There were chuckles throughout the film, don’t get me wrong, but the films best joke comes right at the beginning with the opening title crawl, and nothing afterwards hits that same high mark. This could be due to overexposure from watching the trailers as much as I did, but even then it’s hard to excuse the movie as the film makers should have known better. Even Deadpool’s trade mark 4th-wall breaking was done in such a traditional manner that I have to ask how uninspired the creative team had to have been to not do more with it. Sure, lines about Fox’s X-men time line being a mess and a jab about the low budget of the film were funny enough, but more could have been done. A lot more.
At it’s core Deadpool is really only two extended action scenes with bits of back story to break up the action and to make sure Deadpool’s comedy shtick doesn’t begin to grate, and I found this format to be rather effective. At the heart of the whole thing is a rather touching love story. While the film tries to toe the “Guardians of the Galaxy” line where they undermine any scene that comes close to “sweet” or “sentimental”, I found the chemistry between Reynolds and Baccarin’s to be so good that this sincerity undermined the films attempt at undermining itself. It’s even pretty progressive in the area as (mild spoiler warning) Morena Baccarin’s Vanessa enters the film as a sex worker. It could have been easy for the film to make jokes about the relationship between her and Wade (the tired kind that assumes that strippers and prostitutes don’t feel any kind of real emotions ever), the film never goes there. It does make 3 or 4 rape jokes that I could have done without tho.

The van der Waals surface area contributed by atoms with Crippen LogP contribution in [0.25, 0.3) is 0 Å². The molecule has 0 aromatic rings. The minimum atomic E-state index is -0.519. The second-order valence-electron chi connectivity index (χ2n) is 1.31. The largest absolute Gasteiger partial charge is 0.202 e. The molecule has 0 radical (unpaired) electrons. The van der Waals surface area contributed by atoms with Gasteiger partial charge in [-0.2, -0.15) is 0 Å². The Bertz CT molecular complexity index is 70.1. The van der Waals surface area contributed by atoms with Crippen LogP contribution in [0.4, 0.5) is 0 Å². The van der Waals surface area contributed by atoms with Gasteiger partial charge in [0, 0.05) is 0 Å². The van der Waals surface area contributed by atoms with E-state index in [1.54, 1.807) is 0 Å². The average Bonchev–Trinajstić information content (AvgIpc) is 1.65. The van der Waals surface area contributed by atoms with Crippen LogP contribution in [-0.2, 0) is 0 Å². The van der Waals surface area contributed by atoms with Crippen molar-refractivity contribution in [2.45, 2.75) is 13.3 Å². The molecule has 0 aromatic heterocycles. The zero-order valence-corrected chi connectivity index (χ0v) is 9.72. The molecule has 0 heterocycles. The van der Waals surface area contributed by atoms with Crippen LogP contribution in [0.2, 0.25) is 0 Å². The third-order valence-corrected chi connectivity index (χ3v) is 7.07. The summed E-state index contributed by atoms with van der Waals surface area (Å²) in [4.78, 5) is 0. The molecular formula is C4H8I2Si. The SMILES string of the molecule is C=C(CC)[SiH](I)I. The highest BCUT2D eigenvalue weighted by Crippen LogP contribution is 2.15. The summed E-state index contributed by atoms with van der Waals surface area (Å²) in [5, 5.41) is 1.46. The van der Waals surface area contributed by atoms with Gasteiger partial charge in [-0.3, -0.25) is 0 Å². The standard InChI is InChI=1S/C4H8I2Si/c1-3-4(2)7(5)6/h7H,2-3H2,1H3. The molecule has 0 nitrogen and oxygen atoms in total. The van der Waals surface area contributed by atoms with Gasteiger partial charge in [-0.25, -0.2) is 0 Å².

While the central romance is all well and good, it’s the action that keeps this movie firmly in the realm of entertaining to me. Again most of the big stunts were shown in the trailers but unlike with the jokes, what wasn’t already shown was just as good. Even just a few little things that got cut from scenes in the trailer made those bits better than I was expecting.